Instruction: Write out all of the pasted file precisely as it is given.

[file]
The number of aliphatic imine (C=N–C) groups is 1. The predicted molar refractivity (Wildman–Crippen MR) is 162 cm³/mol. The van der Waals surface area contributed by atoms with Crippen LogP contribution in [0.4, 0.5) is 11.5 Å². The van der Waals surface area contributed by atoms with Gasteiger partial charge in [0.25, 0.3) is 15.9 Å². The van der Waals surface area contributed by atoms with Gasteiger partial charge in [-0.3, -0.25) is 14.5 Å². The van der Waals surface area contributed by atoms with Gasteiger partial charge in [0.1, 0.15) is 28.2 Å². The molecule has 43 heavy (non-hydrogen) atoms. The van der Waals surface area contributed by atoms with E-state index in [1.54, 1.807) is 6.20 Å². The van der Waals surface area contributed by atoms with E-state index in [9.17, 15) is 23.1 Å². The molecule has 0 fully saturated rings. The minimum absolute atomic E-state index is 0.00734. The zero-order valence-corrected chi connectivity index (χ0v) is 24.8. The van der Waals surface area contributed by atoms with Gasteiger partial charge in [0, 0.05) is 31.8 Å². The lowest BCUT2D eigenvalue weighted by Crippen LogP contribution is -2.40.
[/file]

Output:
The number of aliphatic imine (C=N–C) groups is 1. The predicted molar refractivity (Wildman–Crippen MR) is 162 cm³/mol. The van der Waals surface area contributed by atoms with Crippen LogP contribution in [0.4, 0.5) is 11.5 Å². The van der Waals surface area contributed by atoms with Gasteiger partial charge in [0.25, 0.3) is 15.9 Å². The van der Waals surface area contributed by atoms with Gasteiger partial charge in [-0.3, -0.25) is 14.5 Å². The van der Waals surface area contributed by atoms with Gasteiger partial charge in [0.1, 0.15) is 28.2 Å². The molecule has 43 heavy (non-hydrogen) atoms. The van der Waals surface area contributed by atoms with E-state index in [1.54, 1.807) is 6.20 Å². The van der Waals surface area contributed by atoms with E-state index in [9.17, 15) is 23.1 Å². The molecule has 0 fully saturated rings. The minimum absolute atomic E-state index is 0.00734. The zero-order valence-corrected chi connectivity index (χ0v) is 24.8. The van der Waals surface area contributed by atoms with Gasteiger partial charge in [0, 0.05) is 31.8 Å². The lowest BCUT2D eigenvalue weighted by Crippen LogP contribution is -2.40.